LOW-ANGLE NORMAL FAULT (LANF) MECHANICS: PRESENTLY INADEQUATE, VERY IMPORTANT, AND POISED FOR A MAJOR BREAKTHROUGH
Models that "explain" LANF formation rely on preexisting anisotropy (not present in some cases) or ad hoc boundary conditions and rock strength values; none are truly adequate. Models for LANF slip use lab-based rock strengths and failure criteria. Strong rocks (large differential stress) surround weaker LANFs, allowing high shear traction. These can explain LANF slip at depth < 6-7 km, dip of ~20-30°, and with hydrostatic pore pressure (Pp), and imply that crustal strength is seriously underestimated by popular models (Byerlee friction on optimally oriented faults). However, they fail to explain deeper and/or gentler LANFs even with high Pp. In other models, high Pp or weak materials allow LANF slip and/or cause stress rotation in the fault core. However, known weak minerals are generally absent along LANFs and elevated paleo-fluid pressure and stress rotation in LANF cores are not (yet?) documented.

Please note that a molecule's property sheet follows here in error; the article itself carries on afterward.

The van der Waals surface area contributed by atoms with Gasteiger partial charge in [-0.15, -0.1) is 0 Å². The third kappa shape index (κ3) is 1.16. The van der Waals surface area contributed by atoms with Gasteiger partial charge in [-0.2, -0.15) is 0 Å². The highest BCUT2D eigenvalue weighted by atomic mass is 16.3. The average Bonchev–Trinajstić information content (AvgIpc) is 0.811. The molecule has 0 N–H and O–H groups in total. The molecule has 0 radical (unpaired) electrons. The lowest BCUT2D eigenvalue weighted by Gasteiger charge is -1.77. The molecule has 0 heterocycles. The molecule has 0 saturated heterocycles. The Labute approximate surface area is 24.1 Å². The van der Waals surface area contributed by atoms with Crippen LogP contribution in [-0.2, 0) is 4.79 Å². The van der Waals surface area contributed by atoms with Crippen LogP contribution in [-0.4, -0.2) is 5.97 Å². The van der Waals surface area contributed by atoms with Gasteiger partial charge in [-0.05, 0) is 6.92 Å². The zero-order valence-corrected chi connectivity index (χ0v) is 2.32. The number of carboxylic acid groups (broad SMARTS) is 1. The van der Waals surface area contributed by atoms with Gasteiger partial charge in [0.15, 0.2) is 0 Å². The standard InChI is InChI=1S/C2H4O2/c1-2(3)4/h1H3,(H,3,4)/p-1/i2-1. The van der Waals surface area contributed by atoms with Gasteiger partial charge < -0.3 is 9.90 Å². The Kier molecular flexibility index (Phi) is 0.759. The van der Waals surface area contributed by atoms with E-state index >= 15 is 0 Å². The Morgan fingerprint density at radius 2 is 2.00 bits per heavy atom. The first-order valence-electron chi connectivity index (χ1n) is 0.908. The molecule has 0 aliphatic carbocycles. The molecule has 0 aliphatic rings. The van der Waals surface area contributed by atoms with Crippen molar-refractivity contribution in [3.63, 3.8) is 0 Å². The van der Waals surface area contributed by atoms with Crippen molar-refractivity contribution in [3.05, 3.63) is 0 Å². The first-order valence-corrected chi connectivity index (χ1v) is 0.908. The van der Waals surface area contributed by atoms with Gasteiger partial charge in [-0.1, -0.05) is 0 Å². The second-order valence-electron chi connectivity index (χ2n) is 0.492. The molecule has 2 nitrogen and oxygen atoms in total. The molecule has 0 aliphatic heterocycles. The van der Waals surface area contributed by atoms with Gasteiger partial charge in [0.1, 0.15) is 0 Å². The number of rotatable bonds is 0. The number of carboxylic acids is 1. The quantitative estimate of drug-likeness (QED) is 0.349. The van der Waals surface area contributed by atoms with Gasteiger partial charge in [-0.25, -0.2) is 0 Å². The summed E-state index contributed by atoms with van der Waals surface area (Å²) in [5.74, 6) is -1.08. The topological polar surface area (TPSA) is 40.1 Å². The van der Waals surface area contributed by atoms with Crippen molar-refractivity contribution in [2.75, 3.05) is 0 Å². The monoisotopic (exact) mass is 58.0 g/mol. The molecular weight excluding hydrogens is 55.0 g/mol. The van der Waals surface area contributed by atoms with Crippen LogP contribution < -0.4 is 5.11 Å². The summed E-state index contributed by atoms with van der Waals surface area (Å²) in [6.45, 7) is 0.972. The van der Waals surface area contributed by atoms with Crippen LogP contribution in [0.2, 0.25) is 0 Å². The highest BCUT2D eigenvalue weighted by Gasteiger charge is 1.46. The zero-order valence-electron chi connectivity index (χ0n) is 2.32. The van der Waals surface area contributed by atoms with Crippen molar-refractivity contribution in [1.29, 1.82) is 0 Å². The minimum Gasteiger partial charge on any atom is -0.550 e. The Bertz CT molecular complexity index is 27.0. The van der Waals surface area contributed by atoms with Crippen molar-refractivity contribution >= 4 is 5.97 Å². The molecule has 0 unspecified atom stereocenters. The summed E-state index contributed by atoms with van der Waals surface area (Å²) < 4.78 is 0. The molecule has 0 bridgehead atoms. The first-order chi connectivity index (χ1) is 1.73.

Regardless, LANFs offer a unique opportunity for major advances in fault mechanics: unlike strike-slip and thrust faults, they deliver key fault rocks directly to the surface. Most current models ignore potentially very important factors in LANF evolution: e.g., fault-zone chemistry, alteration/mineralization history, large slip magnitude, long fault life, varying slip rate, hydrolytic weakening, fluid wetting characteristics, the seismic cycle, and earthquake dynamics. Geologists, particularly with modern microanalytical methods, are well poised to solve the LANF mechanical paradox through careful study of the setting and evolution of LANFs and of the textures, microstructures, chemistry, and strength of LANF fault rocks.